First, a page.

WWF Scotland-appointed firm to propose Scotland’s 2030 renewable energy targets

Published: 24 Jun 2014 09:30

INTERNATIONAL energy and environmental firm Ricardo-AEA, in collaboration with University College London (UCL), has been tasked with proposing Scotland's 2030 renewable energy targets on behalf of a leading wildlife organisation.

The group, whose Scottish headquarters is based in Glasgow, has been appointed by WWF Scotland, which is part of the international WWF network – one of the world’s most influential environmental organisations.

It says Scotland – and the UK as a whole – has legally binding targets to reduce carbon emissions by 80 percent by the year 2050.

According to the group, renewable energy will deliver a major part of these reductions and Scotland is already committed to meet 30 percent of the country’s total energy consumption from renewable sources by 2020.

It says that Scotland has also set out an ambition to secure 100 percent of its electricity demand from renewable energy by 2020 and, with excellent progress made towards the 2020 targets, a key policy issue is the need to assess the potential for renewable energy in 2030.

Ricardo-AEA’s assignment will include an assessment of Scotland’s current renewable energy provision and its existing aspirations, together with its corresponding emissions targets.

UCL’s contribution to this is offered through its world-leading Energy Institute, in combination with UCL Consultants Ltd.

The UK MARKAL model – a multi-time period linear optimisation model developed extensively by UCL Energy Institute and Ricardo-AEA, portraying the entire UK energy system from imports and domestic production resources through to energy service demands – will then be used to develop renewable energy scenarios covering heat, electricity and transport in 2030. The work will provide a robust evidence base to help support decision-making on renewable energy issues in Scotland.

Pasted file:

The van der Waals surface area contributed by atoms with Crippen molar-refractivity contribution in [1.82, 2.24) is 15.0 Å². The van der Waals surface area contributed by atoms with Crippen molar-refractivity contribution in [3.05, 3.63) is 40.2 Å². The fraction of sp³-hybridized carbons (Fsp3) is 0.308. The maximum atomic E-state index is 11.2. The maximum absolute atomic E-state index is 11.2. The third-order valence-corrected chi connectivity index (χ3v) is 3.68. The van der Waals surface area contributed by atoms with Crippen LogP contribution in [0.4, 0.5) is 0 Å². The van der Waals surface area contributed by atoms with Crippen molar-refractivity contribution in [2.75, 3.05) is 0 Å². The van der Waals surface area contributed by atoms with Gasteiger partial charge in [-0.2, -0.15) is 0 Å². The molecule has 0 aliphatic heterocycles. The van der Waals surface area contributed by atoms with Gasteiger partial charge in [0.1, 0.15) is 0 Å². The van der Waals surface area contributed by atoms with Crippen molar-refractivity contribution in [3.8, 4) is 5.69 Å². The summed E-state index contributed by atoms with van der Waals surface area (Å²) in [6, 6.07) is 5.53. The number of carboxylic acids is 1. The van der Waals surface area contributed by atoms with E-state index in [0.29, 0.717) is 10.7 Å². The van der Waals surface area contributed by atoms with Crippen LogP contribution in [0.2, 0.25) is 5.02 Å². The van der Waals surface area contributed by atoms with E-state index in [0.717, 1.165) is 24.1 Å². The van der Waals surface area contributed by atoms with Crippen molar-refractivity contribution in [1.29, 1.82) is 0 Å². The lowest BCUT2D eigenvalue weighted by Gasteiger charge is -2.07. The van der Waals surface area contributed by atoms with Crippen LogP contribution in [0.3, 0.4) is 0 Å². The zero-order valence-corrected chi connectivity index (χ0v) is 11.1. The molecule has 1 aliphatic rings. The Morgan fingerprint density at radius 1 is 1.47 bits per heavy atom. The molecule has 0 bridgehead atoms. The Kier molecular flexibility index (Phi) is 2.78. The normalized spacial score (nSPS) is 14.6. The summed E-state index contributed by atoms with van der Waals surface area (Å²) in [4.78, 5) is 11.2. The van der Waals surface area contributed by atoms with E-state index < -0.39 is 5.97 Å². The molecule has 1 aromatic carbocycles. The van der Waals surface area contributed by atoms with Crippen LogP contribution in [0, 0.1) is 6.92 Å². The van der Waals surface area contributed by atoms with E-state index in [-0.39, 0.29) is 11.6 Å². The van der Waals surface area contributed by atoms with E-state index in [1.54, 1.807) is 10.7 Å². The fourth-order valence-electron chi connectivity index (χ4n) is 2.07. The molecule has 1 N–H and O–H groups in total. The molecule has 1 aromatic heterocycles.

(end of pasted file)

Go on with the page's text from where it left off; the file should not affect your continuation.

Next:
Ricardo-AEA renewable knowledge leader Colin McNaught said: “The recent IPCC reports confirmed the degree of change in energy supply that is needed to mitigate dangerous climate change.

“Scotland has already made great strides towards its renewables target for electricity and is rich in renewable energy potential. As the need to decarbonise the power sector has been widely recognised, much attention has been paid to how this would be done. Our project will therefore also focus on the increasing importance of renewable energy for the heat and transport sectors. We’re excited to have won this important project which should help Scotland to move towards a broadly supported 2030 renewable energy target.”

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